The Pierre fire and police departments put on a special send-off for three-year-old Brody Nilson, who is undergoing pediatric neurologist testings.

Last year, Brody was discovered to have childhood apraxia of speech — a condition that causes him to be non-verbal. He has been going through testings and therapies. Recently, he has been showing signs of absence seizures. Also known as petit mal seizures, these are brief, usually less than 15 seconds, and are sometimes barely noticeable. However, a loss of awareness or even consciousness, even for such a short time, can make these seizures dangerous.

“This whole year has been rough for him,” said mother Jessica Nilson. “His brain does not tell his mouth how to form words … and now the petit seizures. Basically, what the specialists’ test are going to be for are to cover all the bases and rule out what we cannot see on the outside.”

Brody is fascinated by firefighters and police officers.

“He’s always had an interest in fire and police people,” said Jessica Nilson. “On our way to speech occupational therapy sessions at Jefferson Elementary School, if he sees a police car parked on the side of the road, he gets really excited … making sounds not words.”

Nilson said the therapists have been working diligently with Brody for a year now.

“I think because he has to see so many therapists, doctors and specialists, he gets nervous, and it is so very tiring,” she said.

Hearing of Brody by way of a friend of a friend, firefighter Jen Winter headed up coordinating a send-off for Brody before he and his mother would be driving to Sioux Falls, Sept. 18, for Brody to be tested by pediatric neurologists at Avera Children’s Hospital. Brody’s father, Cody, and his two sisters, Addison (10) and Kaylee (6) had to stay behind in Pierre.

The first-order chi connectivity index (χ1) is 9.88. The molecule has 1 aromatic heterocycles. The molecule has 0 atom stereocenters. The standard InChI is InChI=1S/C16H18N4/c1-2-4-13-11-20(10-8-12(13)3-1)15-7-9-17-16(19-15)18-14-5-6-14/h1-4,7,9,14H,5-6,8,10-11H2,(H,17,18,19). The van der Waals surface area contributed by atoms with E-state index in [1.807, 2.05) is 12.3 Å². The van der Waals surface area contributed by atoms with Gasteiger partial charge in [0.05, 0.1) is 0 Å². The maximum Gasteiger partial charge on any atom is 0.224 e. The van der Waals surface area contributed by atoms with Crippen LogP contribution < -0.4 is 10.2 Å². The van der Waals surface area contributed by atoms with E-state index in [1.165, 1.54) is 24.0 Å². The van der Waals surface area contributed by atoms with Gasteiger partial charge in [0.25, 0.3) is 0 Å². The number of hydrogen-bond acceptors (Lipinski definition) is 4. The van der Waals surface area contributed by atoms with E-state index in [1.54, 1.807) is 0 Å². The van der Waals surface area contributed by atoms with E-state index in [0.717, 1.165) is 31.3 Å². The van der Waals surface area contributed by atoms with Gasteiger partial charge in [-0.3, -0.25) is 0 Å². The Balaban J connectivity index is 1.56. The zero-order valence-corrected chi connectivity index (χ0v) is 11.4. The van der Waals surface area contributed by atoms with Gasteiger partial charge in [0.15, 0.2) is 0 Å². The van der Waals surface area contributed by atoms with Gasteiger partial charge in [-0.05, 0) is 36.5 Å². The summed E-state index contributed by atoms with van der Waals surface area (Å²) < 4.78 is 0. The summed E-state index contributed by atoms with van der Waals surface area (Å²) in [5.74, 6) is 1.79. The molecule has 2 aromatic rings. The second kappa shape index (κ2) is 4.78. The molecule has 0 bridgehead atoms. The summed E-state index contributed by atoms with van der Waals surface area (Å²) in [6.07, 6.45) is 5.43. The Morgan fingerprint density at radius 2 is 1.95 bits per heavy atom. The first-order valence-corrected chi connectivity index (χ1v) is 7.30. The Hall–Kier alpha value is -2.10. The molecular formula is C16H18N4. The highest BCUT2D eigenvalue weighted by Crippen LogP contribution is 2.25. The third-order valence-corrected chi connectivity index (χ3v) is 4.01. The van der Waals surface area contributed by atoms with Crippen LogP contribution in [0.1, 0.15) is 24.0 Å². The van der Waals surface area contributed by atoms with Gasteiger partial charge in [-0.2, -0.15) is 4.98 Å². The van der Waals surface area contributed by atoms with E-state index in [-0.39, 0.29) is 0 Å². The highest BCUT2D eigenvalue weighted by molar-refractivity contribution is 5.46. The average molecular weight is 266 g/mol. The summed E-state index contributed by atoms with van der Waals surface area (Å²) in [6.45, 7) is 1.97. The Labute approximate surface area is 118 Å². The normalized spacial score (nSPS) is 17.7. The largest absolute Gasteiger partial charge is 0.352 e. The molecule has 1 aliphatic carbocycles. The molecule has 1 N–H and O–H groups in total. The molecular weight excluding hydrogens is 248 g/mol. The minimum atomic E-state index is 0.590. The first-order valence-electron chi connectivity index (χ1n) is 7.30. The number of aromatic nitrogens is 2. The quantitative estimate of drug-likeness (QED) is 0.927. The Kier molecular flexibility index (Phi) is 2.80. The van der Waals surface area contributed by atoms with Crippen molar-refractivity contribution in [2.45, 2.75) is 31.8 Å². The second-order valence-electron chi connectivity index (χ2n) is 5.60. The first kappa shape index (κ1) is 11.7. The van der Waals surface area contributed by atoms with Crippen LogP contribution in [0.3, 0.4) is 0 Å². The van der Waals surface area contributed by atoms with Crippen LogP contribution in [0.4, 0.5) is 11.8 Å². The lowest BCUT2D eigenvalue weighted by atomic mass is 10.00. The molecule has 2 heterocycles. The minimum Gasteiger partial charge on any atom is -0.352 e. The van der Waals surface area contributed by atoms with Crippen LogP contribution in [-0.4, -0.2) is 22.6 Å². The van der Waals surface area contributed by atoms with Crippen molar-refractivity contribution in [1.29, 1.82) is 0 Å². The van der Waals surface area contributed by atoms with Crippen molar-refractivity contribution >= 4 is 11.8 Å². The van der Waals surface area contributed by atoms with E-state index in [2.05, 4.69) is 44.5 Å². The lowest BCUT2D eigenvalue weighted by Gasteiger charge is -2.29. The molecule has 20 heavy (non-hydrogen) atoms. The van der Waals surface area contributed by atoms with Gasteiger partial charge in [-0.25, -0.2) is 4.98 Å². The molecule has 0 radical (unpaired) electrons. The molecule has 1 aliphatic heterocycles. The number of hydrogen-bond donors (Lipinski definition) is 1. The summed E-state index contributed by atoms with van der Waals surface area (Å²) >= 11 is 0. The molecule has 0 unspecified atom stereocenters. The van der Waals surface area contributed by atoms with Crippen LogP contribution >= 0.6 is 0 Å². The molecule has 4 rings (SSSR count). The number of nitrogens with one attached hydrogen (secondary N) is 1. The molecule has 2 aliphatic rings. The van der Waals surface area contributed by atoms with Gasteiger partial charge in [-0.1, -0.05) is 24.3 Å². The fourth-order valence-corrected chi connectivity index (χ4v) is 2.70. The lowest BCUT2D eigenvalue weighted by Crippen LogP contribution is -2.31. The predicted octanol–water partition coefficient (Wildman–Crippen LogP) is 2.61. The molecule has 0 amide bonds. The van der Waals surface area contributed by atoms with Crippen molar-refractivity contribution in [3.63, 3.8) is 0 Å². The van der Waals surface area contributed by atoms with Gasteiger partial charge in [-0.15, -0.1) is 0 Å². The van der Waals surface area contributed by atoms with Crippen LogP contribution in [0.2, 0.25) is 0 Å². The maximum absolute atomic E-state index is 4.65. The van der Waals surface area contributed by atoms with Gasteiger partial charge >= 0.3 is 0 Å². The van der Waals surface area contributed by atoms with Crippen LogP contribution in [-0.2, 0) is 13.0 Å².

“Lots of department members wanted to be part of this and help send Brody off,” said Winter. After making Brody an honorary firefighter, “They encouraged him to be brave. Firefighters have to be brave and be confident,” said Winter. “Being a firefighter is not just about fighting fires, but being a part of the community, in giving back in many different ways. They encourage. They are positive role models.”

To ease some of Brody’s nervousness before the Nilson’s early morning trip, Brody was first picked up at his home by a fire truck crew, then with police escort, toured to Station 1 at 215 W. Dakota. There Brody was high-fived by the waiting line of fire and police personnel. He was the person of the hour — honored and given gifts.

Brody was presented a little backpack from the fire department auxiliary (spouses and other non-member supporters of the fire department). The backpack was filled with colors, coloring books, and other items.

Brody was also given a decommissioned fire helmet with Brody’s name on it, and a remote-controlled toy fire engine that had been signed by fire and police department members. He received a white dress shirt and tie that had been made ‘official’ with fire patches and tags. He immediately put the shirt on. Brody also received a stuffed dalmatian doll, the traditional fire department dog.

“Something he can snuggle up with,” said Jen Winter.

Before leaving, Brody handed the stuffed dog to almost everyone to be hugged and handed back.

Brody and Jessica drove off to their specialists’ appointments. Police officers went on to their duties, and volunteer fire personnel went to their jobs.

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